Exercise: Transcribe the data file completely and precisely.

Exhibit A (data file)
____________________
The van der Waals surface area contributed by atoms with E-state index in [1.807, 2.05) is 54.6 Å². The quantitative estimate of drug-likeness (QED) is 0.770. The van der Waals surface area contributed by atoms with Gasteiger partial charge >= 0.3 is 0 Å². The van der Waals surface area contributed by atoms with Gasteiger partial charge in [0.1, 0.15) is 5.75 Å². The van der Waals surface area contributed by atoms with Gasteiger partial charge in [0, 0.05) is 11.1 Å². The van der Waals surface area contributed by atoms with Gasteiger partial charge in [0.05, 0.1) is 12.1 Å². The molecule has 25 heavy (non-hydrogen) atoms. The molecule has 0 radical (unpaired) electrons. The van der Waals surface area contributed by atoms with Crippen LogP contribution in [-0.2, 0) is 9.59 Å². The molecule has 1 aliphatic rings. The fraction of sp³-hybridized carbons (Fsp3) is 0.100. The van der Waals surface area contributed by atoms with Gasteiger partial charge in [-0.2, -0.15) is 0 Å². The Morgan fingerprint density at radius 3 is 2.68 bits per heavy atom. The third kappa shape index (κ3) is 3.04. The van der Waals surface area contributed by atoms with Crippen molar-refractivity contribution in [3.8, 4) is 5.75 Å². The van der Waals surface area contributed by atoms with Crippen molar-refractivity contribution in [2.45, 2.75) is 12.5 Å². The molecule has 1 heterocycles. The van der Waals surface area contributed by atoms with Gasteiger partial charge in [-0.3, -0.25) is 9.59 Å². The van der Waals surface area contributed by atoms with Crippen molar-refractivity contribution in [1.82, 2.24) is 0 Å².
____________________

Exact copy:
The van der Waals surface area contributed by atoms with E-state index in [1.807, 2.05) is 54.6 Å². The quantitative estimate of drug-likeness (QED) is 0.770. The van der Waals surface area contributed by atoms with Gasteiger partial charge >= 0.3 is 0 Å². The van der Waals surface area contributed by atoms with Gasteiger partial charge in [0.1, 0.15) is 5.75 Å². The van der Waals surface area contributed by atoms with Gasteiger partial charge in [0, 0.05) is 11.1 Å². The van der Waals surface area contributed by atoms with Gasteiger partial charge in [0.05, 0.1) is 12.1 Å². The molecule has 25 heavy (non-hydrogen) atoms. The molecule has 0 radical (unpaired) electrons. The van der Waals surface area contributed by atoms with Crippen LogP contribution in [-0.2, 0) is 9.59 Å². The molecule has 1 aliphatic rings. The fraction of sp³-hybridized carbons (Fsp3) is 0.100. The van der Waals surface area contributed by atoms with Gasteiger partial charge in [-0.2, -0.15) is 0 Å². The Morgan fingerprint density at radius 3 is 2.68 bits per heavy atom. The third kappa shape index (κ3) is 3.04. The van der Waals surface area contributed by atoms with Crippen molar-refractivity contribution in [3.8, 4) is 5.75 Å². The van der Waals surface area contributed by atoms with Crippen molar-refractivity contribution in [2.45, 2.75) is 12.5 Å². The molecule has 1 heterocycles. The van der Waals surface area contributed by atoms with Gasteiger partial charge in [-0.3, -0.25) is 9.59 Å². The van der Waals surface area contributed by atoms with Crippen molar-refractivity contribution in [1.82, 2.24) is 0 Å².